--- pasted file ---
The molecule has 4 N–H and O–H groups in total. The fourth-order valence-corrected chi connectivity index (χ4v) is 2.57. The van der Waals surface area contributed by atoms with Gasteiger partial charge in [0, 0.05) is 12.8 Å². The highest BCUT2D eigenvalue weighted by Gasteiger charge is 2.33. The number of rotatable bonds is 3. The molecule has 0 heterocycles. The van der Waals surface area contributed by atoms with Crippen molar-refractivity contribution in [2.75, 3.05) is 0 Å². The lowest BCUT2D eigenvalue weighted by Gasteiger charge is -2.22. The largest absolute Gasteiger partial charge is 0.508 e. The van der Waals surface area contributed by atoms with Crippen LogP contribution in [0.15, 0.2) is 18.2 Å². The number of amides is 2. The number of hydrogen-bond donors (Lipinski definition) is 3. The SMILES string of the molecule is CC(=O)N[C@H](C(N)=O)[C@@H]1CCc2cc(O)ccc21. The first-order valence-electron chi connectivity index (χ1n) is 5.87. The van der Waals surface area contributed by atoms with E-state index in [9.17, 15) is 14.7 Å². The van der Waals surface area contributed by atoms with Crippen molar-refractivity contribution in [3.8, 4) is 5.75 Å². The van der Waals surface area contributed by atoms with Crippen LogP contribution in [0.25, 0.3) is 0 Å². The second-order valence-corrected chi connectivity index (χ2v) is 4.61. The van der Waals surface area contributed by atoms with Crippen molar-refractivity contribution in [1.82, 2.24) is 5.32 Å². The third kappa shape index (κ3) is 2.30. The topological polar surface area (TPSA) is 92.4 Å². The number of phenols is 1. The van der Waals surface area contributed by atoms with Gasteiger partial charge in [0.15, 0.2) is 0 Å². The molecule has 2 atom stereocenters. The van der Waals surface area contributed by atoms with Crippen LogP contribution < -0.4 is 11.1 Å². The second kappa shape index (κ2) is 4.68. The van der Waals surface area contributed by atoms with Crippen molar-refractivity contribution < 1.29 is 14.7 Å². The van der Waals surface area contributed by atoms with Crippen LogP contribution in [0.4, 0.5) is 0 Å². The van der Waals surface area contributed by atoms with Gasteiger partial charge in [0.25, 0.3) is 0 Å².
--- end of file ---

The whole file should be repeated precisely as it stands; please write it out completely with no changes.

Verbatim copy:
The molecule has 4 N–H and O–H groups in total. The fourth-order valence-corrected chi connectivity index (χ4v) is 2.57. The van der Waals surface area contributed by atoms with Gasteiger partial charge in [0, 0.05) is 12.8 Å². The highest BCUT2D eigenvalue weighted by Gasteiger charge is 2.33. The number of rotatable bonds is 3. The molecule has 0 heterocycles. The van der Waals surface area contributed by atoms with Crippen molar-refractivity contribution in [2.75, 3.05) is 0 Å². The lowest BCUT2D eigenvalue weighted by Gasteiger charge is -2.22. The largest absolute Gasteiger partial charge is 0.508 e. The van der Waals surface area contributed by atoms with Crippen LogP contribution in [0.15, 0.2) is 18.2 Å². The number of amides is 2. The number of hydrogen-bond donors (Lipinski definition) is 3. The SMILES string of the molecule is CC(=O)N[C@H](C(N)=O)[C@@H]1CCc2cc(O)ccc21. The first-order valence-electron chi connectivity index (χ1n) is 5.87. The van der Waals surface area contributed by atoms with E-state index in [9.17, 15) is 14.7 Å². The van der Waals surface area contributed by atoms with Crippen molar-refractivity contribution in [3.8, 4) is 5.75 Å². The van der Waals surface area contributed by atoms with Crippen LogP contribution in [0.25, 0.3) is 0 Å². The second-order valence-corrected chi connectivity index (χ2v) is 4.61. The van der Waals surface area contributed by atoms with Crippen molar-refractivity contribution in [1.82, 2.24) is 5.32 Å². The third kappa shape index (κ3) is 2.30. The topological polar surface area (TPSA) is 92.4 Å². The number of phenols is 1. The van der Waals surface area contributed by atoms with Gasteiger partial charge in [0.15, 0.2) is 0 Å². The molecule has 2 atom stereocenters. The van der Waals surface area contributed by atoms with Crippen LogP contribution < -0.4 is 11.1 Å². The second kappa shape index (κ2) is 4.68. The van der Waals surface area contributed by atoms with Crippen molar-refractivity contribution < 1.29 is 14.7 Å². The van der Waals surface area contributed by atoms with Crippen LogP contribution in [0.4, 0.5) is 0 Å². The van der Waals surface area contributed by atoms with Gasteiger partial charge in [0.25, 0.3) is 0 Å².